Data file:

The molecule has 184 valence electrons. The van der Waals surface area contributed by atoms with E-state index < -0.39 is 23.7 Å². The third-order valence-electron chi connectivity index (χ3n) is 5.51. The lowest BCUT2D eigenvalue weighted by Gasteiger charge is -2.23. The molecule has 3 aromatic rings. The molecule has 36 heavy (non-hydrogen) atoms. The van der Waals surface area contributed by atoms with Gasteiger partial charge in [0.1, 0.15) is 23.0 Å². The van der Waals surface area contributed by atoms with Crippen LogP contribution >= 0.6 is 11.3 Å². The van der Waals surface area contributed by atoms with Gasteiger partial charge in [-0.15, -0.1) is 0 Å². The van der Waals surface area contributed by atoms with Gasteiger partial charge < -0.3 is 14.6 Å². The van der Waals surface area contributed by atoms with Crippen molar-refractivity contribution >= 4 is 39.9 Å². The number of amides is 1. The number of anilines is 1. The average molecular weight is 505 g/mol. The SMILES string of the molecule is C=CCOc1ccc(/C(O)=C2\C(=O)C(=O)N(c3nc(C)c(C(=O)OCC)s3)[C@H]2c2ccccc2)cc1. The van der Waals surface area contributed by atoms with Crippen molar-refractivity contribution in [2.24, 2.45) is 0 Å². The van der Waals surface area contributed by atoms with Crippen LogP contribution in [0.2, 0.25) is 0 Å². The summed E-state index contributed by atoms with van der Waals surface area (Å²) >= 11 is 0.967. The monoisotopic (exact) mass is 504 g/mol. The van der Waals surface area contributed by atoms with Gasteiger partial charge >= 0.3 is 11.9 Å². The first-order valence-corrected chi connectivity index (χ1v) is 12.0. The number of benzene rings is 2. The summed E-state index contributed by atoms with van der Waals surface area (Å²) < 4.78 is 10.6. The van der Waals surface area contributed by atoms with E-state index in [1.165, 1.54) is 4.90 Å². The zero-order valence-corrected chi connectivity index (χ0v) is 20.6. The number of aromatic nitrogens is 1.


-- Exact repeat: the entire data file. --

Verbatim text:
The molecule has 184 valence electrons. The van der Waals surface area contributed by atoms with E-state index < -0.39 is 23.7 Å². The third-order valence-electron chi connectivity index (χ3n) is 5.51. The lowest BCUT2D eigenvalue weighted by Gasteiger charge is -2.23. The molecule has 3 aromatic rings. The molecule has 36 heavy (non-hydrogen) atoms. The van der Waals surface area contributed by atoms with Gasteiger partial charge in [0.1, 0.15) is 23.0 Å². The van der Waals surface area contributed by atoms with Crippen LogP contribution >= 0.6 is 11.3 Å². The van der Waals surface area contributed by atoms with Gasteiger partial charge in [-0.15, -0.1) is 0 Å². The van der Waals surface area contributed by atoms with Gasteiger partial charge < -0.3 is 14.6 Å². The van der Waals surface area contributed by atoms with Crippen molar-refractivity contribution >= 4 is 39.9 Å². The number of amides is 1. The number of anilines is 1. The average molecular weight is 505 g/mol. The SMILES string of the molecule is C=CCOc1ccc(/C(O)=C2\C(=O)C(=O)N(c3nc(C)c(C(=O)OCC)s3)[C@H]2c2ccccc2)cc1. The van der Waals surface area contributed by atoms with Crippen molar-refractivity contribution in [2.24, 2.45) is 0 Å². The van der Waals surface area contributed by atoms with Crippen LogP contribution in [0.2, 0.25) is 0 Å². The summed E-state index contributed by atoms with van der Waals surface area (Å²) >= 11 is 0.967. The monoisotopic (exact) mass is 504 g/mol. The van der Waals surface area contributed by atoms with Gasteiger partial charge >= 0.3 is 11.9 Å². The first-order valence-corrected chi connectivity index (χ1v) is 12.0. The number of benzene rings is 2. The summed E-state index contributed by atoms with van der Waals surface area (Å²) < 4.78 is 10.6. The van der Waals surface area contributed by atoms with E-state index in [1.165, 1.54) is 4.90 Å². The zero-order valence-corrected chi connectivity index (χ0v) is 20.6. The number of aromatic nitrogens is 1.